This season, we want to recognize a Candid Critters Super Volunteer, Tom Bare! Tom is a retired financial planner, and was also a charter boat captain running offshore expeditions for catching sailfish, blue marlin and tuna. Tom first heard of Candid Critters from a friend, and he was immediately interested in participating. Tom went to his local library and borrowed four cameras, and has been using them ever since to help Candid Critters capture photos of wildlife. Tom has been extremely diligent about the placement of his cameras, making sure to cut all vegetation away and even taking into consideration things like sun angle. He’s been known to walk for a couple hours around the perimeter of a field trying to find the perfect spot. All of this has contributed greatly to both the variety of wildlife captured as well as quality of pictures.

Some of our favorite photos from Tom: three tom turkeys, two raccoon kits, a regal grey fox, sibling fawns, and a coyote with a prey item.


Tom has always enjoyed farming, hunting, fishing, and beekeeping - in general, he has always loved the great outdoors. Tom believes Candid Critters “is a fantastic program as it reaches down to the grass roots for help, then assembles and analyzes the data that we all can then, and should, pay attention to”. Tom sincerely believes it is paramount that we get true, scientific data as opposed to making decisions based on hunches. Tom has really enjoyed setting camera traps for Candid Critters, and is always really excited to see what he has caught on camera. Tom has seen a variety of animals, but his favorite captures were of a half dozen tom turkeys in full strut, and a doe with her adorable newborn fawn.

Tom continues to enjoy camera trapping, and is always excited to spot a male turkey in his full colors during the spring. Tom first learned to love and appreciate the outdoors from his closest friend and mentor, Chris Hunt. Just like us, Tom is also looking forward to the winter deployment season. We thank Tom for all his surveying efforts for Candid Critters!

About the Project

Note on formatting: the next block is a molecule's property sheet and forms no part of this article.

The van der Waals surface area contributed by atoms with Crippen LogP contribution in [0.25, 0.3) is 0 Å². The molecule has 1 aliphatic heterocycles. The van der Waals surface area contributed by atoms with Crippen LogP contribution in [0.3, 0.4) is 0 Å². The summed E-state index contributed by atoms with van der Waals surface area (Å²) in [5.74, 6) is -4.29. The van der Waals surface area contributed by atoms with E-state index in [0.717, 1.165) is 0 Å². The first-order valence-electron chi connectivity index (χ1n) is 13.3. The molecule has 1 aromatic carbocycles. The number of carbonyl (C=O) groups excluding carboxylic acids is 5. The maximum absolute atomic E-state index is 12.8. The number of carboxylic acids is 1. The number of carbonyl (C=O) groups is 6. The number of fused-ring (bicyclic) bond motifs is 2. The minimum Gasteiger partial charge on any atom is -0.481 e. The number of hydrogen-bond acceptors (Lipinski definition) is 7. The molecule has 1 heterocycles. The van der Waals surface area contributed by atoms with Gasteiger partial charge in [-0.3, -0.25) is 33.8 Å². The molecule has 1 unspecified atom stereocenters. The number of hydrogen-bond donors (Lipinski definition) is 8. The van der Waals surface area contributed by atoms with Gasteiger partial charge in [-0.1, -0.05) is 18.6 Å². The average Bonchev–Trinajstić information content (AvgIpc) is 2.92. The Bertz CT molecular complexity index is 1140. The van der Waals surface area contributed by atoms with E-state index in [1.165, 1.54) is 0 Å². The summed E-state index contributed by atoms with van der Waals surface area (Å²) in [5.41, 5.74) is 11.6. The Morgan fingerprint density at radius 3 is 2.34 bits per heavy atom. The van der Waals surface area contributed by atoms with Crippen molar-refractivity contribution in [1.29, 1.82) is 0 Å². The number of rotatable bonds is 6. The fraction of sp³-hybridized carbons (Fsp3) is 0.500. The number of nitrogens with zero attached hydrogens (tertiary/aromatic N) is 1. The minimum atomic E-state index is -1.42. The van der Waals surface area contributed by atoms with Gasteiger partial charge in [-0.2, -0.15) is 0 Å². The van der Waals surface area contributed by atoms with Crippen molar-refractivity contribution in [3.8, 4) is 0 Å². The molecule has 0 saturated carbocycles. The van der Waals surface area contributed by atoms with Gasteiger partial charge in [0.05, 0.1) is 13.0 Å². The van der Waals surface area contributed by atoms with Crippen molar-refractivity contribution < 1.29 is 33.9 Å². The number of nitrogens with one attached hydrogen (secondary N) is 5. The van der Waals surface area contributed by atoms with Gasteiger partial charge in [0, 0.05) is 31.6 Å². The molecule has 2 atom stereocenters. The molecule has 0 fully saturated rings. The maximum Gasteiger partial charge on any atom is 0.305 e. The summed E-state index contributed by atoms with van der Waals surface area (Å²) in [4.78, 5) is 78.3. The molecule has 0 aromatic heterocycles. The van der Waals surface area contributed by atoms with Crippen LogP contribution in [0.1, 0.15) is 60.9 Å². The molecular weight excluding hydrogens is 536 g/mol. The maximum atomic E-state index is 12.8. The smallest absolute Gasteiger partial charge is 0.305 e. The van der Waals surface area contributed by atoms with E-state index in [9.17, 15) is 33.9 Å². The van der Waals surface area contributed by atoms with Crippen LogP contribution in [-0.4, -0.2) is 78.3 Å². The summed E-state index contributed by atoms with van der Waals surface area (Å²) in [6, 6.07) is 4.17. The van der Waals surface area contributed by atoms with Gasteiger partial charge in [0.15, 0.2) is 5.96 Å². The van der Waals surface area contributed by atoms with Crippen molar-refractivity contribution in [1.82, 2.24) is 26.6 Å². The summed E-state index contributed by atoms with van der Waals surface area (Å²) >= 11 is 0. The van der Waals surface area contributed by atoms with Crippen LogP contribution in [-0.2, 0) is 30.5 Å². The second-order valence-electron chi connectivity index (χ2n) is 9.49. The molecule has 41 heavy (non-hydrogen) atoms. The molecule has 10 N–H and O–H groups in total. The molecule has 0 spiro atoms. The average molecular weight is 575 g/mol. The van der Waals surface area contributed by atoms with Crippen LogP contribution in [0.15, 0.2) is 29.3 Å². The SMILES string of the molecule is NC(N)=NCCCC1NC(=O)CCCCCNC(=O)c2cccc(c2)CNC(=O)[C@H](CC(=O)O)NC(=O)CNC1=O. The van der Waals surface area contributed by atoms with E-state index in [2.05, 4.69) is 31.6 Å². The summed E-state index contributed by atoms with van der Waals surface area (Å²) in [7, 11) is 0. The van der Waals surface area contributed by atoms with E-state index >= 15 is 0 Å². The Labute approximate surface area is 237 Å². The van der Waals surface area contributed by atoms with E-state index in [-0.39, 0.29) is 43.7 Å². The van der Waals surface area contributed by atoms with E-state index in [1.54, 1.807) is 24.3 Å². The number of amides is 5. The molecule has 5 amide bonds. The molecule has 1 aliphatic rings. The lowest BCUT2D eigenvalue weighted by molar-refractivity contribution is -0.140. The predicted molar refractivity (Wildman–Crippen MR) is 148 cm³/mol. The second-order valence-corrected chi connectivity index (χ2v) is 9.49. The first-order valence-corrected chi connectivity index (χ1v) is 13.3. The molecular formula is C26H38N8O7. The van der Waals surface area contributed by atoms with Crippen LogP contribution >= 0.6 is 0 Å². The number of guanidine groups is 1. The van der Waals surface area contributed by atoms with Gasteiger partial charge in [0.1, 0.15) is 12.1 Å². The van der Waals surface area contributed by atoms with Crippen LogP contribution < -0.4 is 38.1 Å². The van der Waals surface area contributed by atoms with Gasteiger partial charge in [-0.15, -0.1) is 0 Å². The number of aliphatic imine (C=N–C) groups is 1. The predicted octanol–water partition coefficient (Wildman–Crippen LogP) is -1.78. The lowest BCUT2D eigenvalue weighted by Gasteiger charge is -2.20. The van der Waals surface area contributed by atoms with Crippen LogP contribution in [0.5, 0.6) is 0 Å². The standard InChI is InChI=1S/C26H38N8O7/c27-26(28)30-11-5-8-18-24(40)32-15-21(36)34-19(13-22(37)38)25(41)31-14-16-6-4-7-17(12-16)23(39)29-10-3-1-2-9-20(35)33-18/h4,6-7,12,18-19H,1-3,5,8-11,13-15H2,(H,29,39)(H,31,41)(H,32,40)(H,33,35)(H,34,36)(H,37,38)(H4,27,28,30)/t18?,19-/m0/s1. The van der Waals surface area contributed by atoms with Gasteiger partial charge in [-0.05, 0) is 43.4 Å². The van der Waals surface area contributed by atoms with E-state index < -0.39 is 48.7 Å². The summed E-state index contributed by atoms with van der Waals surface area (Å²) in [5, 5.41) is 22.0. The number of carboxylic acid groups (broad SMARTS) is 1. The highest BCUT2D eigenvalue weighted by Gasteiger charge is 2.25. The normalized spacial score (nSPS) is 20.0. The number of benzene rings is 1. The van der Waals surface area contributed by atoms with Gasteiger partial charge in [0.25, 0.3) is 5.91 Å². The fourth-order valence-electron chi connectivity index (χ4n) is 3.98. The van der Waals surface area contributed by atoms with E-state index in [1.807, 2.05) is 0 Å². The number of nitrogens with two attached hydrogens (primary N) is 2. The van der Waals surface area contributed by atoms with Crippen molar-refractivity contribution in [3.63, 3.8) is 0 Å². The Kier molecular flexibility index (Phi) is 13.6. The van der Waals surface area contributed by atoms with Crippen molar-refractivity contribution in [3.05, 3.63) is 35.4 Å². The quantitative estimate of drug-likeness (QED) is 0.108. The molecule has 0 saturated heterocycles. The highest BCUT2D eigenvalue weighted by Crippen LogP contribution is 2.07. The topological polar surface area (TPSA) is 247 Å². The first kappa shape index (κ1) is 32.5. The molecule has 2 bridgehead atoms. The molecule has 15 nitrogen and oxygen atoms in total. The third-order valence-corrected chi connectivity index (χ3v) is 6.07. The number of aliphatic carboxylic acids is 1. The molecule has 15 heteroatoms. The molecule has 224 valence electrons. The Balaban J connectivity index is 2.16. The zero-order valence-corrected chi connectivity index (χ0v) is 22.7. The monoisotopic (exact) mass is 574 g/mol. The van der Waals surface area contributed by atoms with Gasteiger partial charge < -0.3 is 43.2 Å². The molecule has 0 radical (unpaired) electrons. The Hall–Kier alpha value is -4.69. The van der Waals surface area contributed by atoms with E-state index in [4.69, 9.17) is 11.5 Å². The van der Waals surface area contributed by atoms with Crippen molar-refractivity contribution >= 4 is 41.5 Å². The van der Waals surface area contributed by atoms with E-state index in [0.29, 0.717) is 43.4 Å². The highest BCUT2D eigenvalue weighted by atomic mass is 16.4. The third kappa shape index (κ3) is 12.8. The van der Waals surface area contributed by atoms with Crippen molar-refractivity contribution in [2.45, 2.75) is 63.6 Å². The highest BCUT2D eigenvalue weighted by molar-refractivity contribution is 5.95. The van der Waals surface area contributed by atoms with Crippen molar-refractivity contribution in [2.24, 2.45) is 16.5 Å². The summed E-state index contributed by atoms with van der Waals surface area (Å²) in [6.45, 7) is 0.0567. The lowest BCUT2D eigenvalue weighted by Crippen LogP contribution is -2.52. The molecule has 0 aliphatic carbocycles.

North Carolina’s Candid Critters is a three-year statewide camera trap survey made possible by a collaboration between NC State University, NC Museum of Natural Sciences, NC Wildlife Resources Commission, State Library of NC, NC Cardinal, Public Libraries of North Carolina, and Smithsonian.

If you would like to join our project and help us learn more about the wildlife in our state, please visit

Funding for the NC Candid Critter Program was partially provided through a Pittman-Robertson Wildlife Restoration Grant. The purpose of this Act was to provide funding for the selection, restoration, rehabilitation and improvement of wildlife habitat, wildlife management research, and the distribution of information produced by the projects. Funds are derived from an 11% Federal excise tax on sporting arms, ammunition, and archery equipment, and a 10% tax on handguns. The program requires the state (NC Wildlife Resources Commission) to cover at least 25% of the project costs; the Grant provides the remaining 75% of the project expenses.


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Northern raccoons, Watauga County 

Thanks again to all of our wonderful citizen scientists!


Roland's Graph Quiz Answers

If you thought the bobcat was mostly found in wild areas and the woodchuck mostly seen in urban habitats, you were right! There was one factor that had a huge influence on the presence or absence of wildlife: the availability of green space! These areas include nature parks and trails that are placed in and around large cities. These areas are especially important, as they are used by species that are less adapted to urban habitats. Green space provides animals the opportunity to navigate around areas that are densely populated by humans, and, thus, travel through cities and suburbs.

This study shows how mammals have grown more tolerant of humans, and how wildlife appears to have adapted to suburban landscapes. However, some species, such as bobcats, are still most abundant in wild areas that rarely see human presence, emphasizing the need to conserve wildlands and minimize our impact on natural ecosystems.

Candid Critters’ future research will concentrate on testing if this pattern of adaptation is seen elsewhere, and provide us with knowledge that could help us to conserve many different species.


If you would like to read more about our findings, check out the research paper, the paper in the news, and a video about the paper!


This study was funded with National Science Foundation and was contributed by North Carolina State University, The VR Foundation, U.S. Forest Service, North Carolina Museum of Natural Sciences and Smithsonian Institution also contributed to the work.

Thanks for reading!

White-tailed deer, Craven County


North Carolina's Candid Critters

11 W. Jones St, Raleigh, NC 27601